Opened on September 17, 2010
Directed by Henry Joost & Ariel Schulman
Filmmakers Ariel Schulman and Henry Joost document a story involving Ariel's brother, Nev, a 24-year-old New York-based photographer, and Abby, from rural Michigan who contacts Nev via Facebook, asking for permission to make a painting from one of his photographs.
Why it's on here: Most probably heard the buzz about this last fall, but never bothered to actually see it. Despite the controversy over it's potentially deceptive storytelling (maybe you should watch this to find out exactly what that means) I think this is a damn good documentary. Catfish takes the audience on a roller-coaster-ride through a relationship between the filmmaker's goofy brother Nev and a mysterious girl from MySpace/Facebook. By the end, you'll realize this has a much greater connection to The Social Network than first thought and incites plenty of discussion that you're guaranteed to start upon finishing.
A 1970s-set coming-of-age comedy centered on three young working class friends (Christian Cooke, Tom Hughes, Jack Doolan) in a dreary suburb of Reading.
Why it's on here: It's quite uncanny that comedians Ricky Gervais and Stephen Merchant can get together to write and direct a film that isn't a hilarious comedy. Instead the two talented Brits come together and deliver a coming-of-age drama that's essentially American Graffiti for the United Kingdom. Keep the kids with an uncertain future ahead of them but replace the car culture with the dreary suburban setting of Reading, and you've got a spectacularly underrated film chock full of great performances and phenomenal writing. (Written by Ethan Anderton)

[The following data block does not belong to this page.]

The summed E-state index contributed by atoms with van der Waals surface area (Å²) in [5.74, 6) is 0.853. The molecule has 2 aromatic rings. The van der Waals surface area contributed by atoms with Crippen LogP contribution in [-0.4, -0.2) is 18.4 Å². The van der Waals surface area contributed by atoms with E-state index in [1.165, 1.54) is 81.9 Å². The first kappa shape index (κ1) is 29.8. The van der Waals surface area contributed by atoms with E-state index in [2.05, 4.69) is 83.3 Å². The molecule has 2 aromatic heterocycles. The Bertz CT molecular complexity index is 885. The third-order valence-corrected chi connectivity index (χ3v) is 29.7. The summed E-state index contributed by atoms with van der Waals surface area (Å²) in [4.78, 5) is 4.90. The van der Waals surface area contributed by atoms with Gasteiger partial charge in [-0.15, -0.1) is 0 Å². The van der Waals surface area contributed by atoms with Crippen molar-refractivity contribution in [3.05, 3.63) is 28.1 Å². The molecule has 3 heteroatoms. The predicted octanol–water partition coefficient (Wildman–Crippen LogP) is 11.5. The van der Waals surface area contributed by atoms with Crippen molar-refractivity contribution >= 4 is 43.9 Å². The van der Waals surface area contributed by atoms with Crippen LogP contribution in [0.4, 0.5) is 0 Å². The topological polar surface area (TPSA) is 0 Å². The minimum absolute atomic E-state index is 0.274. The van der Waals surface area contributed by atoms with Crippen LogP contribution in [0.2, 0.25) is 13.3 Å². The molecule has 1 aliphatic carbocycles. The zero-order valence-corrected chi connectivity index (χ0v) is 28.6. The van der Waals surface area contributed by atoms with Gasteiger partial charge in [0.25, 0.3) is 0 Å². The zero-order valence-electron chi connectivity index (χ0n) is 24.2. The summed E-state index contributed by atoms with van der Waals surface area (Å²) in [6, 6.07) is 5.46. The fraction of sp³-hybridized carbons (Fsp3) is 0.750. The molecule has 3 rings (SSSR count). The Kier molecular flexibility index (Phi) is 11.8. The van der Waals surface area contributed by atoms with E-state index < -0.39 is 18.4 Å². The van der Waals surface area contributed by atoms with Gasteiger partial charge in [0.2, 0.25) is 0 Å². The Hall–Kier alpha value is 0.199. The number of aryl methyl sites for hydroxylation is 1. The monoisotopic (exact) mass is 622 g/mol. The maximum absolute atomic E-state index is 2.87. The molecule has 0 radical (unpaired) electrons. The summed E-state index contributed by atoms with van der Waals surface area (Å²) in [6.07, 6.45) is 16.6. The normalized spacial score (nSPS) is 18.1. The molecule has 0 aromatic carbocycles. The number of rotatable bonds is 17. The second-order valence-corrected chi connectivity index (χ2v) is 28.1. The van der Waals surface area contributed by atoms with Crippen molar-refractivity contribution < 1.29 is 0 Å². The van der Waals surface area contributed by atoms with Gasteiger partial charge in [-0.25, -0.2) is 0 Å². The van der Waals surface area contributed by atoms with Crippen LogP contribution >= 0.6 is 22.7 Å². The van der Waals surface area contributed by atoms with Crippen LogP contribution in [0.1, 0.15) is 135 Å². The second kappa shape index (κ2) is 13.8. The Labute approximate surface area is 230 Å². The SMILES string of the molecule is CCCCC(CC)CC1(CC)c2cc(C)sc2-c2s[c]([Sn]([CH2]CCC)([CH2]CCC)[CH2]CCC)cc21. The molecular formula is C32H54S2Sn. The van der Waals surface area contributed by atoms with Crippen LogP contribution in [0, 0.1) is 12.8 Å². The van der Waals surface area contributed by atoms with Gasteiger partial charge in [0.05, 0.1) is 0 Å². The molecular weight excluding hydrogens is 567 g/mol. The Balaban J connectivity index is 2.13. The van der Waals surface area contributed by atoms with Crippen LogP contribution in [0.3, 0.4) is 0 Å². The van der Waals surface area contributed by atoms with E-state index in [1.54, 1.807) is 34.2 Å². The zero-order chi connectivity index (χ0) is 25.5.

The Disappearance of Alice Creed
Opened on August 6, 2010
Directed by J Blakeson
Two men fortify a nondescript British apartment so it can serve as a prison, and then kidnap a woman and tie her to a bed. Before there's even time to react, we're plunged into a very nasty situation, but not a simple one.
Why it's on here: This taut, riveting thriller thoroughly impressed me when I first saw it at the Toronto Film Festival back in late '09, but its always been on my mind, as I was impressed by the sleek direction of J Blakeson, despite making his feature debut with this. If you need more blatant convincing to check out this gripping crime thriller, it's the one you've probably heard about that has Gemma Arterton nude it in for half the film. But it actually works as part of the story and damn is it an interesting story to follow - plenty of twists. Watch the opening five minutes for a hell of a tease.
Two eighth graders start to have feelings for each other despite being total opposites. Based on the novel "Flipped" by Wendelin Van Draanen.